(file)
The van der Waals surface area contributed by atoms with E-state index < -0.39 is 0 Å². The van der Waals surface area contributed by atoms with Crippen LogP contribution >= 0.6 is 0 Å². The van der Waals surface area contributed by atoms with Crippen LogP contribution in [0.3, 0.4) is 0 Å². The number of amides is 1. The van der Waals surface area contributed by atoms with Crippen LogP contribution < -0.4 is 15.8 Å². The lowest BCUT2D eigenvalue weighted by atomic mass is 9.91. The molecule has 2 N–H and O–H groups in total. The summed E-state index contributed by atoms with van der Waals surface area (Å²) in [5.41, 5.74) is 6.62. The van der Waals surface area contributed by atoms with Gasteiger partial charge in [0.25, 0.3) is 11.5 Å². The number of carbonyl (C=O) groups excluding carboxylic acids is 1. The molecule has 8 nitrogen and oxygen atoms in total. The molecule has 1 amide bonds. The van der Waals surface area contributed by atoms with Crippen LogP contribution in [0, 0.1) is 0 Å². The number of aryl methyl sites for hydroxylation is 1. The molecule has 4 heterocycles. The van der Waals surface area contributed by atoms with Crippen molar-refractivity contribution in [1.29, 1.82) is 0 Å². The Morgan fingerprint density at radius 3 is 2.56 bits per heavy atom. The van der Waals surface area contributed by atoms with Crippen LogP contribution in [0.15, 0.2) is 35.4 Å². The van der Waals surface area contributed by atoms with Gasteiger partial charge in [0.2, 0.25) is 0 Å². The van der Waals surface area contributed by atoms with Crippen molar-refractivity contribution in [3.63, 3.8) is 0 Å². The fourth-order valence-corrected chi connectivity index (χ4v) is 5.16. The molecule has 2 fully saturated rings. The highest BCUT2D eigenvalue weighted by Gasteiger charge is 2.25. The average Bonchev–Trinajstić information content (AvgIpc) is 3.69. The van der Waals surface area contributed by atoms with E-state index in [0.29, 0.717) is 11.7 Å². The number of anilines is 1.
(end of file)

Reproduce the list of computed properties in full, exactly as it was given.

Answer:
The van der Waals surface area contributed by atoms with E-state index < -0.39 is 0 Å². The van der Waals surface area contributed by atoms with Crippen LogP contribution >= 0.6 is 0 Å². The van der Waals surface area contributed by atoms with Crippen LogP contribution in [0.3, 0.4) is 0 Å². The number of amides is 1. The van der Waals surface area contributed by atoms with Crippen LogP contribution < -0.4 is 15.8 Å². The lowest BCUT2D eigenvalue weighted by atomic mass is 9.91. The molecule has 2 N–H and O–H groups in total. The summed E-state index contributed by atoms with van der Waals surface area (Å²) in [5.41, 5.74) is 6.62. The van der Waals surface area contributed by atoms with Gasteiger partial charge in [0.25, 0.3) is 11.5 Å². The number of carbonyl (C=O) groups excluding carboxylic acids is 1. The molecule has 8 nitrogen and oxygen atoms in total. The molecule has 1 amide bonds. The van der Waals surface area contributed by atoms with Crippen LogP contribution in [0, 0.1) is 0 Å². The number of aryl methyl sites for hydroxylation is 1. The molecule has 4 heterocycles. The van der Waals surface area contributed by atoms with Crippen molar-refractivity contribution in [1.29, 1.82) is 0 Å². The Morgan fingerprint density at radius 3 is 2.56 bits per heavy atom. The van der Waals surface area contributed by atoms with Crippen LogP contribution in [0.15, 0.2) is 35.4 Å². The van der Waals surface area contributed by atoms with Gasteiger partial charge in [0.2, 0.25) is 0 Å². The van der Waals surface area contributed by atoms with Crippen molar-refractivity contribution in [3.63, 3.8) is 0 Å². The fourth-order valence-corrected chi connectivity index (χ4v) is 5.16. The molecule has 2 fully saturated rings. The highest BCUT2D eigenvalue weighted by Gasteiger charge is 2.25. The average Bonchev–Trinajstić information content (AvgIpc) is 3.69. The van der Waals surface area contributed by atoms with E-state index in [0.29, 0.717) is 11.7 Å². The number of anilines is 1.